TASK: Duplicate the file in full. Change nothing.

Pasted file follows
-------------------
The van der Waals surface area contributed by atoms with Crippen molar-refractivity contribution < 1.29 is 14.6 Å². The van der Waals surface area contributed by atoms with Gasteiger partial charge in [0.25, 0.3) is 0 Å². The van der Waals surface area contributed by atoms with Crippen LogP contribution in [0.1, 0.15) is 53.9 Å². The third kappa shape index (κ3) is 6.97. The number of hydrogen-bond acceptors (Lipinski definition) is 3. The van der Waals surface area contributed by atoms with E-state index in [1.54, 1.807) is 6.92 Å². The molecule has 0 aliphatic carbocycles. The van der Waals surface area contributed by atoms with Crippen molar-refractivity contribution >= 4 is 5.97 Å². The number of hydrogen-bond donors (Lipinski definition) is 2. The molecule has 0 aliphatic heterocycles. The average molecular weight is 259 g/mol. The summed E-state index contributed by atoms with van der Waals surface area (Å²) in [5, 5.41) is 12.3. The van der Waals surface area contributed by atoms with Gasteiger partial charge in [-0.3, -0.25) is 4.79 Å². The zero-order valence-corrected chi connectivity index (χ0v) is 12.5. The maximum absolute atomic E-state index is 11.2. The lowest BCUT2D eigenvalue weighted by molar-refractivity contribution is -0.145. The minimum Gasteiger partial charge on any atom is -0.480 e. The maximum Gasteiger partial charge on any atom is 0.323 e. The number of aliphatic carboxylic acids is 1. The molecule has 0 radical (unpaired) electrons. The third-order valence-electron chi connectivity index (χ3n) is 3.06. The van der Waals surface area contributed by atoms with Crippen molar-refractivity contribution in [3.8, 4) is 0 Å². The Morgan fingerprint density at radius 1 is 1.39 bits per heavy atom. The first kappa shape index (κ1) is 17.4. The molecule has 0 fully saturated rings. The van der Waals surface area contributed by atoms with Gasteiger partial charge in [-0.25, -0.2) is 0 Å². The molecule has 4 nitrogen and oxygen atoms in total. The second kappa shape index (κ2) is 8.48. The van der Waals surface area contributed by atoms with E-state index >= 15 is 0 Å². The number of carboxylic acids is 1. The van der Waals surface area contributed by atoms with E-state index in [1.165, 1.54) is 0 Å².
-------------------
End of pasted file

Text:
The van der Waals surface area contributed by atoms with Crippen molar-refractivity contribution < 1.29 is 14.6 Å². The van der Waals surface area contributed by atoms with Gasteiger partial charge in [0.25, 0.3) is 0 Å². The van der Waals surface area contributed by atoms with Crippen LogP contribution in [0.1, 0.15) is 53.9 Å². The third kappa shape index (κ3) is 6.97. The number of hydrogen-bond acceptors (Lipinski definition) is 3. The van der Waals surface area contributed by atoms with E-state index in [1.54, 1.807) is 6.92 Å². The molecule has 0 aliphatic carbocycles. The van der Waals surface area contributed by atoms with Crippen molar-refractivity contribution >= 4 is 5.97 Å². The number of hydrogen-bond donors (Lipinski definition) is 2. The molecule has 0 aliphatic heterocycles. The average molecular weight is 259 g/mol. The summed E-state index contributed by atoms with van der Waals surface area (Å²) in [5, 5.41) is 12.3. The van der Waals surface area contributed by atoms with Gasteiger partial charge in [-0.3, -0.25) is 4.79 Å². The zero-order valence-corrected chi connectivity index (χ0v) is 12.5. The maximum absolute atomic E-state index is 11.2. The lowest BCUT2D eigenvalue weighted by molar-refractivity contribution is -0.145. The minimum Gasteiger partial charge on any atom is -0.480 e. The maximum Gasteiger partial charge on any atom is 0.323 e. The number of aliphatic carboxylic acids is 1. The molecule has 0 radical (unpaired) electrons. The third-order valence-electron chi connectivity index (χ3n) is 3.06. The van der Waals surface area contributed by atoms with Crippen molar-refractivity contribution in [3.8, 4) is 0 Å². The Morgan fingerprint density at radius 1 is 1.39 bits per heavy atom. The first kappa shape index (κ1) is 17.4. The molecule has 0 fully saturated rings. The van der Waals surface area contributed by atoms with Gasteiger partial charge in [-0.25, -0.2) is 0 Å². The molecule has 4 nitrogen and oxygen atoms in total. The second kappa shape index (κ2) is 8.48. The van der Waals surface area contributed by atoms with E-state index >= 15 is 0 Å². The number of carboxylic acids is 1. The van der Waals surface area contributed by atoms with E-state index in [1.165, 1.54) is 0 Å².